Localization of Humanitarian Action in theory and practice is needed as part of the smart solution for short, medium, and long-term impact. OCHA has shown a determinant to localization where 26% of humanitarian funds are managed by local partners. However, the need to develop smarter approaches to localization requires additional funding. Local NGOs staff who gained experience in professional management (gained from their counterparts in international and UN agencies) will be part of leaders for these countries in near future. They live continuously, since the start of the conflict, among the most vulnerable, to address their needs with efficient cost management, devoting their time and exposing their lives to risks. Hence, protection and support for those heroes is a wise decision that we must work to learn from and improve accordingly. Yemen's OCHA portfolio remains one of the best managed across the world. Accordingly, there should be continued support from donor communities. While in 2015 we were looking for local partners (metaphorically) by torch, today it has become more competitive due to the efforts of OCHA to build local capacities to high-performance standards. Stopping or decreasing fund at the middle of the road negatively impact the humanitarian actors' efforts.
The international community should press all parties mainly (Sana'a government and Aden government ) to pay salaries to public servants based on the records of 2014 and pay them directly under the supervision of the UN. They can use the revenue from oil, gas, taxes, and other sources of income that have been used to fuel the war.
Mr. David Gressly,
Considering that 22.2 million Yemenis need a type of humanitarian assistant in 2021, and humanitarian needs only obtained 40% of needed funding. About 11.1 million remain unreached. The entire population in need of a type of humanitarian assistant is about five times the size of the Paris population. Unreached most vulnerable due to lack of funding which amounts to 10.3 million beneficiaries equals 122% to New York population and 119% to Switzerland. Imagine that Switzerland or New Yorkers lacking access to basic sufficient food, water, health, and protection. What would you do? We are all guests on this plant!? The humanitarian situation needs real economic and diplomatic commitment to alleviate a human-made disaster in Yemen.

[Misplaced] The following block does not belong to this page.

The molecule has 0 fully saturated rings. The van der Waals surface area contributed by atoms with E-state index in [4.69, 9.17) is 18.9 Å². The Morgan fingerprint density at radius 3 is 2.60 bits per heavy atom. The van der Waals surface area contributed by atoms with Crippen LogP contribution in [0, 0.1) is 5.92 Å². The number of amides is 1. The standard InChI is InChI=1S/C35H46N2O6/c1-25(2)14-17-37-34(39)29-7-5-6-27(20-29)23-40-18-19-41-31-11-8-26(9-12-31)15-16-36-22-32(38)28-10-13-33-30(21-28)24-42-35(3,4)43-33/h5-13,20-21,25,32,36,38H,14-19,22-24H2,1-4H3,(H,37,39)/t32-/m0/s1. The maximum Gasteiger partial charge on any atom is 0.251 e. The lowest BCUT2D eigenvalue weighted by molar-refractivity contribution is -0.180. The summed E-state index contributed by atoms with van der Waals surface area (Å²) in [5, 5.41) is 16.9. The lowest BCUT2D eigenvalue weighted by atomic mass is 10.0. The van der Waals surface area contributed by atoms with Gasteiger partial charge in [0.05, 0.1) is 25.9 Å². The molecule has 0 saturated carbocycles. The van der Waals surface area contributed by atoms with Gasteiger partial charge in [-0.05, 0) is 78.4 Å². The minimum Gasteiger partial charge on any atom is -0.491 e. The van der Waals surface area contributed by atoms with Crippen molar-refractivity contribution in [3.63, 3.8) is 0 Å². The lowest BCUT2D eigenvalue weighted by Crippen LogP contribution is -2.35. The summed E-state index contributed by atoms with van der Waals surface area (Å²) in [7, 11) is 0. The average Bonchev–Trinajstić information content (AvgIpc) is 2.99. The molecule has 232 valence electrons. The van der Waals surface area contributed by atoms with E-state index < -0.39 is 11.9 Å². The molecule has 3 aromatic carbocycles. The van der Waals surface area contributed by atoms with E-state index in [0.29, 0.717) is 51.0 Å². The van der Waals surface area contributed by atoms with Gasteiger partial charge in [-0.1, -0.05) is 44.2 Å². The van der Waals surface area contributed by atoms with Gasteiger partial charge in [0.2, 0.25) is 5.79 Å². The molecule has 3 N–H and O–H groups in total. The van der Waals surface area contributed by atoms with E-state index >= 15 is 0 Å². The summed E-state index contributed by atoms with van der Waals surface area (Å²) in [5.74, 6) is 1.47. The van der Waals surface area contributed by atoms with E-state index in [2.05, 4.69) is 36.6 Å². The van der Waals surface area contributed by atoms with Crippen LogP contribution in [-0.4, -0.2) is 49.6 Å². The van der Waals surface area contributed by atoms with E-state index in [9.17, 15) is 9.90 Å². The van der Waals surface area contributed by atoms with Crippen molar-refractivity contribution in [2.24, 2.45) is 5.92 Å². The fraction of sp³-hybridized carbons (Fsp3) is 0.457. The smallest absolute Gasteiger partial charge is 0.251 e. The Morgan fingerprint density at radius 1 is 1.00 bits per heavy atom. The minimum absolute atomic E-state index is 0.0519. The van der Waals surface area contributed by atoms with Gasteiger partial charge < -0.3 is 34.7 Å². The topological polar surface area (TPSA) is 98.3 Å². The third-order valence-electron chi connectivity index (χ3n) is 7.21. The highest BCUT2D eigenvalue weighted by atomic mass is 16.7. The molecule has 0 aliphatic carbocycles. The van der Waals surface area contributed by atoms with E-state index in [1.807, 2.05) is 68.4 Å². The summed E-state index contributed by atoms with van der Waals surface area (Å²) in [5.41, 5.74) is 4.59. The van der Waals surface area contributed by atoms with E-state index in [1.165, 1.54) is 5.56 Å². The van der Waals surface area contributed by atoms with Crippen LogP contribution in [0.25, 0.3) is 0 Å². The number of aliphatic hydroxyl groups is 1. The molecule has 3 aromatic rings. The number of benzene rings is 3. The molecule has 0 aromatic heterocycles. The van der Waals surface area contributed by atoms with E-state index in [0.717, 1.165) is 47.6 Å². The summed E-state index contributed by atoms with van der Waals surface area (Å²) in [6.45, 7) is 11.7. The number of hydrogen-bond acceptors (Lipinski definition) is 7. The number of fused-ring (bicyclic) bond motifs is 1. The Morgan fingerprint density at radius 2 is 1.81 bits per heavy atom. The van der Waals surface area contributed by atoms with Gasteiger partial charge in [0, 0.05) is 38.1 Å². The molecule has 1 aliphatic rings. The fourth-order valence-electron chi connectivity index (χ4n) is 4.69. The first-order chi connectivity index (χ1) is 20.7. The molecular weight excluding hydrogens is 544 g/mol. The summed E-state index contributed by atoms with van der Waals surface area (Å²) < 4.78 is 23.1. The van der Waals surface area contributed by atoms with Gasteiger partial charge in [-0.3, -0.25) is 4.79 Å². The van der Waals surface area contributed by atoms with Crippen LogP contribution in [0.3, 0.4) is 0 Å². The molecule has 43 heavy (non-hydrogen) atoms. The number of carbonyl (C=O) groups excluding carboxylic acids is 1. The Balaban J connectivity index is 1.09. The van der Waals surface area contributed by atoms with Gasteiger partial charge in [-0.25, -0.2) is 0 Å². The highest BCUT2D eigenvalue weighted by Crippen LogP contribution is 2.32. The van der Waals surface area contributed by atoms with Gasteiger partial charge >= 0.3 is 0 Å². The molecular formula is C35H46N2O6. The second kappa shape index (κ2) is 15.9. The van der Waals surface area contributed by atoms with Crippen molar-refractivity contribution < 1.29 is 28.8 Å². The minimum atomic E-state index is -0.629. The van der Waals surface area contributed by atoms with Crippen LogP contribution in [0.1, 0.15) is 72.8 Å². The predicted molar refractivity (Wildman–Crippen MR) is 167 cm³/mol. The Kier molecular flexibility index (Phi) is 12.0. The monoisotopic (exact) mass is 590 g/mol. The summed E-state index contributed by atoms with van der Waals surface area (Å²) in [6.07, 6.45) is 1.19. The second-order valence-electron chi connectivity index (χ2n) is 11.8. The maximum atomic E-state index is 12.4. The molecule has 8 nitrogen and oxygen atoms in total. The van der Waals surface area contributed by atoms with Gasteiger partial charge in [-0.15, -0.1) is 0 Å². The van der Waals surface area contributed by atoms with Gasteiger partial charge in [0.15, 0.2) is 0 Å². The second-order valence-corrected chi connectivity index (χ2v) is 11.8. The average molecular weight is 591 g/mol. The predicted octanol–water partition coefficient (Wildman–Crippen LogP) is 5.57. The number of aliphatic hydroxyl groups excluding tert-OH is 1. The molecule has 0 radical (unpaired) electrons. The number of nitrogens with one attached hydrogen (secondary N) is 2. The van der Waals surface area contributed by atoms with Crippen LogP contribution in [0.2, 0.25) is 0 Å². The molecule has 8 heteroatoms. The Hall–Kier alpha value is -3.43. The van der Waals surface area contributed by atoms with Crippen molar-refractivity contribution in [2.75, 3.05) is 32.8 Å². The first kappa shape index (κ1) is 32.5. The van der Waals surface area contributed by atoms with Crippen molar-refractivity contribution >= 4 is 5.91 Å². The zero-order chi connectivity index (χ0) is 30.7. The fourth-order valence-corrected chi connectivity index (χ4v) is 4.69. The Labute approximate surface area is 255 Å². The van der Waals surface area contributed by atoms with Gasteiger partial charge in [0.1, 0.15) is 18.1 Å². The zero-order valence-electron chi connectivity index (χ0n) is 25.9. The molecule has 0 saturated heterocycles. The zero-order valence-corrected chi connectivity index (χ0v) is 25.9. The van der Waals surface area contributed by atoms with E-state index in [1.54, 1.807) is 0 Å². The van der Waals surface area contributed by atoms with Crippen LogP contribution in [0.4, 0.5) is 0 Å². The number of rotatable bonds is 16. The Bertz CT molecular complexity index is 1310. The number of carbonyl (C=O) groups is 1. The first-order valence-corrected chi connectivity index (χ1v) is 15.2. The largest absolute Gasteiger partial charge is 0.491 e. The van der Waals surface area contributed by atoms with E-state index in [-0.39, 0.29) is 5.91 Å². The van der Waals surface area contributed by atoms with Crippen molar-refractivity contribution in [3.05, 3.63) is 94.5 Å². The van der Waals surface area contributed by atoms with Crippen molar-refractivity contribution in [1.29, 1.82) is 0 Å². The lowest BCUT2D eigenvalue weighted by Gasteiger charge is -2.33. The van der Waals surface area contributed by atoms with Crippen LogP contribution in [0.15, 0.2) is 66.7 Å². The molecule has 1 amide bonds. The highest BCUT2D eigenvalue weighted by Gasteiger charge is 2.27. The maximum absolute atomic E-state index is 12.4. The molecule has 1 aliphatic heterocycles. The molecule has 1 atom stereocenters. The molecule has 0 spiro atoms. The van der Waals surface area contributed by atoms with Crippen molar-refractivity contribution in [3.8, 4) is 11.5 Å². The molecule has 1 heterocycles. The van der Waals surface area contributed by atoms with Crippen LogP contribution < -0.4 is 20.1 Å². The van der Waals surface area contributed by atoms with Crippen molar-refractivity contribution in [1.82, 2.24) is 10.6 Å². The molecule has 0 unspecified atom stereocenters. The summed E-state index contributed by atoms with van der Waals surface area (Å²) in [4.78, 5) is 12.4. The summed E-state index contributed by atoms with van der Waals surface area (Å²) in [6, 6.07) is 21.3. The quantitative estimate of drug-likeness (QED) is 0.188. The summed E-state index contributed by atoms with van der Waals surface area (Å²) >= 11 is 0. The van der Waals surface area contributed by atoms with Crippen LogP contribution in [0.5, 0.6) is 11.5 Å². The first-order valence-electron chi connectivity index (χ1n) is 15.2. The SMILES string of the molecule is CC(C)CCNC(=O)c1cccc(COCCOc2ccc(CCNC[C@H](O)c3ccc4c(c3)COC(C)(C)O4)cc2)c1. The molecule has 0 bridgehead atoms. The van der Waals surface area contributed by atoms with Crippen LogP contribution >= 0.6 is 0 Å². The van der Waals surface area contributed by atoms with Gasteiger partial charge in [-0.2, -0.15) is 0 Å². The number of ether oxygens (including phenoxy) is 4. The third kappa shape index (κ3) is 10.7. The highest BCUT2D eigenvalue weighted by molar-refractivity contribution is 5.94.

Regarding what was stated in your statement that "The funding allocated to national NGOs will amount to 26 percent of the allocation, exceeding the Grand Bargain commitment on localization of aid", as members of "#Localization_of_Humanitarian_Action_in_Yemen" initiative, we can emphasize that this is not sufficient, as local organizations do not receive direct funds to implement their humanitarian and development interventions in Yemen, and their role is still limited to as a "service provider" or an "implementing partner".